“Claire Wahmanholm’s book, Redmouth, is grief-stricken. But how does the poet make grief so beautiful? Who knew the language of grief could be stricken itself with the language of beauty? Here the deer have disappeared but when the speaker closes her eyes, she ‘can see them/licking the coats of their fawns, anchoring/their spots to their fur to their bodies to the forest floor.’ There’s simply no doubt that Wahmanholm is a poet because language is the center of all of her work, whether it is describing a decayed world where ‘mountains have unraveled into sand’ to the stripping away and lifting out of language in the equally stunning erasures sprinkled throughout this book. Yes, darkness razors across these poems, but what comes out of the experience of reading is beauty. I don’t know many poets today who can write such beauty into such devastation: ‘The children’s hair lies dewy on the hillocks of their heads/until shreds like cornsilk come off in the breeze.’ Gorgeously rendered, devastatingly stunning.”
“Claire Wahmanholm’s Redmouth is singing. In these poems, Wahmanholm again and again proves that music intensifies not only emotions, but also ideas: ‘I carried a groan in my throat. Mostly it sat silent, but at night / I untethered it note by note. It pillared above me in the dark, / curling into the shape of a dog, a horse, a goat. It made a moat around me.’ This is a poetry of the greatest skill; this is a book that could make a person who had never cared for poetry before want to write it.”
“Claire Wahmanholm’s Redmouth is a book of lush privacies, of ‘lamb-lioned’ promises (the sort that grief makes, always disingenuously). ‘The doe [is] a torch in the garden,’ she writes at one point—or excavates, in one of a series of bravura erasures. Wahmanholm is the purest of lyric poets, if purity can be reconciled with the creaturely—which is, perhaps, the work that Redmouth most aspires to. Each poem here is a small, glittering emblem commemorating that effort.”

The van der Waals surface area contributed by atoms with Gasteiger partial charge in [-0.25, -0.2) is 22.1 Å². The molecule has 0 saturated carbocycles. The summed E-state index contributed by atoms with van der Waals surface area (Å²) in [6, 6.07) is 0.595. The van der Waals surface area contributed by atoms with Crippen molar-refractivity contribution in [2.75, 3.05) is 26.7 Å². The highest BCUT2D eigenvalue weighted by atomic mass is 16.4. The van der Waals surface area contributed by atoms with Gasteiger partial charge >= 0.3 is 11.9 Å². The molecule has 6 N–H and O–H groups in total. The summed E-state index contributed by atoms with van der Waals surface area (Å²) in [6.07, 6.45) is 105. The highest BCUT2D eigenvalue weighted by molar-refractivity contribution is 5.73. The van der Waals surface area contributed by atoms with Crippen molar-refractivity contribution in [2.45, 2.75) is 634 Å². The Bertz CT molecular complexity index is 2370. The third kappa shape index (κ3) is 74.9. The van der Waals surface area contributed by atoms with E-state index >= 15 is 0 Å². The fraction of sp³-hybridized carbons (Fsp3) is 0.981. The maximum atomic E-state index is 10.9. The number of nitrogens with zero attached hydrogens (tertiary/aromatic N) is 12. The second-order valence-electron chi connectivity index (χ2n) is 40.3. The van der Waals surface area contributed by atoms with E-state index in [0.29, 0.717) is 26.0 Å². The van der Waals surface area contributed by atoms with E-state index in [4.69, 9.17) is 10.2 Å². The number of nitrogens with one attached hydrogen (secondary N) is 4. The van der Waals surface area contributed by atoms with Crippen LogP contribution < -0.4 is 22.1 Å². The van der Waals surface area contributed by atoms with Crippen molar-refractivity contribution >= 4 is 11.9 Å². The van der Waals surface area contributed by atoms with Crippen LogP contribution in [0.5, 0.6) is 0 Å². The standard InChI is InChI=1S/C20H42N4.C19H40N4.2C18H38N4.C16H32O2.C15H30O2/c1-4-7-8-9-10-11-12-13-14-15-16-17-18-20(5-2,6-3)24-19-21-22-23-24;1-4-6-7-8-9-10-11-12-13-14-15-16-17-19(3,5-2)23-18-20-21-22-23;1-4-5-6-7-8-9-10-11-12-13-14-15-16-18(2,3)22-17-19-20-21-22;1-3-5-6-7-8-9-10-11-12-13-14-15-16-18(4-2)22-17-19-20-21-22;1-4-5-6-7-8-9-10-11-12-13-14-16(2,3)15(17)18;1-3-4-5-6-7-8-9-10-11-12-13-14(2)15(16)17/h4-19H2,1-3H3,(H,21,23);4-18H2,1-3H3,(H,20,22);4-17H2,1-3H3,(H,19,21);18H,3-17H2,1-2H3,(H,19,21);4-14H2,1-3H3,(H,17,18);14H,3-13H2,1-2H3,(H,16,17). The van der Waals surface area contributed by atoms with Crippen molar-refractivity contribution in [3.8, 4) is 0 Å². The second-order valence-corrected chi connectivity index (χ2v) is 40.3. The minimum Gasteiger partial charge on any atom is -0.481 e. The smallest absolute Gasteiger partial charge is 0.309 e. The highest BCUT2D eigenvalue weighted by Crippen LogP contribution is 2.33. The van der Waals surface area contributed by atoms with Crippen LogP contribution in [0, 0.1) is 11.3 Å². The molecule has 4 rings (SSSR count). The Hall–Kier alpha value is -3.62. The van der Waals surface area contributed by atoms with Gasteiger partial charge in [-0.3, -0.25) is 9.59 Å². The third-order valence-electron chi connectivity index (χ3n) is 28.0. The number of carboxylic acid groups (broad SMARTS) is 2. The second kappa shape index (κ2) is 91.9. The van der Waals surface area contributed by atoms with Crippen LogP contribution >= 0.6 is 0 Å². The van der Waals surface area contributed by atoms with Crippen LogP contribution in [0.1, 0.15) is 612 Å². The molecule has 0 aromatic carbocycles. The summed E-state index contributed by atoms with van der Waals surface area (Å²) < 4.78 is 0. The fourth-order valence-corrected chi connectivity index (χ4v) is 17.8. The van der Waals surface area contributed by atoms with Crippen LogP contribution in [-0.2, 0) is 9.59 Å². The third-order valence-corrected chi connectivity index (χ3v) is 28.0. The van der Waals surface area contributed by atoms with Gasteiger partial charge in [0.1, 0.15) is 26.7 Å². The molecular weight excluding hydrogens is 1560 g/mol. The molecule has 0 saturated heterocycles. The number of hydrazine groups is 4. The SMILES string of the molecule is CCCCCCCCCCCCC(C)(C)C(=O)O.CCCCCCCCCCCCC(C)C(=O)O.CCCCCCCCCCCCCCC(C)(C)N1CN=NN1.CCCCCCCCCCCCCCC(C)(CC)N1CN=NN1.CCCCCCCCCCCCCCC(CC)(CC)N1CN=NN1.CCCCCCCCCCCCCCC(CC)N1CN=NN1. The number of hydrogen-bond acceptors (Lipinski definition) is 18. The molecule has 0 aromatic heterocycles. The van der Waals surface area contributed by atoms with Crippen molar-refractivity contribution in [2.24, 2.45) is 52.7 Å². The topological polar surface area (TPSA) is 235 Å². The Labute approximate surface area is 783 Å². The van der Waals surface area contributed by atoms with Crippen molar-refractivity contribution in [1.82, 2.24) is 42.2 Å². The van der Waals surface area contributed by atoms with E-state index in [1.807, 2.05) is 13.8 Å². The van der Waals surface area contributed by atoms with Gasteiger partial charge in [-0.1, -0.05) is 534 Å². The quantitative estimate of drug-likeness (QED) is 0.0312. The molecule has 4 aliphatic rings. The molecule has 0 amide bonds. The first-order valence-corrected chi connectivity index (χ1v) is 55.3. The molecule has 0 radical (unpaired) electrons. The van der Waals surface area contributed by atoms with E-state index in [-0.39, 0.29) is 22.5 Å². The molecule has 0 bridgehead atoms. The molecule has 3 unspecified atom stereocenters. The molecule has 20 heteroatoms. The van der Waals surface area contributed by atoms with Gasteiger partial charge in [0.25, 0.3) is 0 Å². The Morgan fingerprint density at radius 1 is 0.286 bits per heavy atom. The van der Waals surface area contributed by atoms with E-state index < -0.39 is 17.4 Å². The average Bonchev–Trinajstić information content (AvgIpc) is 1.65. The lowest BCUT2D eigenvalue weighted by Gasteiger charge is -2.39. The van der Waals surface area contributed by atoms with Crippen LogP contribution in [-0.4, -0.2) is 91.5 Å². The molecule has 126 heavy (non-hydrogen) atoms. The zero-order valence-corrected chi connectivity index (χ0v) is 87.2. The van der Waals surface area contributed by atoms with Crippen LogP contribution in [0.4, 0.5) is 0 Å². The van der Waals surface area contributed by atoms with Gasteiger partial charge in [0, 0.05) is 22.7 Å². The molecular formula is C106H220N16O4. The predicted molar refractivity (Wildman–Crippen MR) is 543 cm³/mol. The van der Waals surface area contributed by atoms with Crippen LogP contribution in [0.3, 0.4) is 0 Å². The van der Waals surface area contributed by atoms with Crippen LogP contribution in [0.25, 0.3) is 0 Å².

“‘Let all/ Headlong fall from this/ song,’ Claire Wahmanholm urges in her prophetic and sonically-lush second collection of poems, Redmouth, which blooms — singing — out of the void. As the poet brings us to ‘the nightside/ of the heart,’ words whirl into worlds, from sunrise’s ‘quartz-cold tongue’ to a beloved’s absence, which ‘clings to the undersides of leaves like chrysalides.’ There are disappearances in this book: the names of what we love most are driven ‘to the edge of a cliff’ and the author even imagines molting from her own name, eating it, ‘crushing that sorrow gently into my jaws.’ But there are also risings from the darkness, from a world left fallow: ‘If of sunflowers.’”
Wilder is the winner of the 2018 Lindquist & Vennum Prize for Poetry and the 2018 Society of Midland Authors Award, as well as a finalist for the 2019 Minnesota Book Award. You can purchase Wilder from Milkweed Editions, Indiebound, or Barnes & Noble.
Reviews in Publishers Weekly, The Arkansas International, Lunch Ticket, Paperback Paris, Meridian, The Washington Independent Review of Books, EcoTheo Review, RHINO (plus an additional animated review!), Flyway Journal of Writing & Environment, and The Missouri Review.
Rebecca Gayle Howell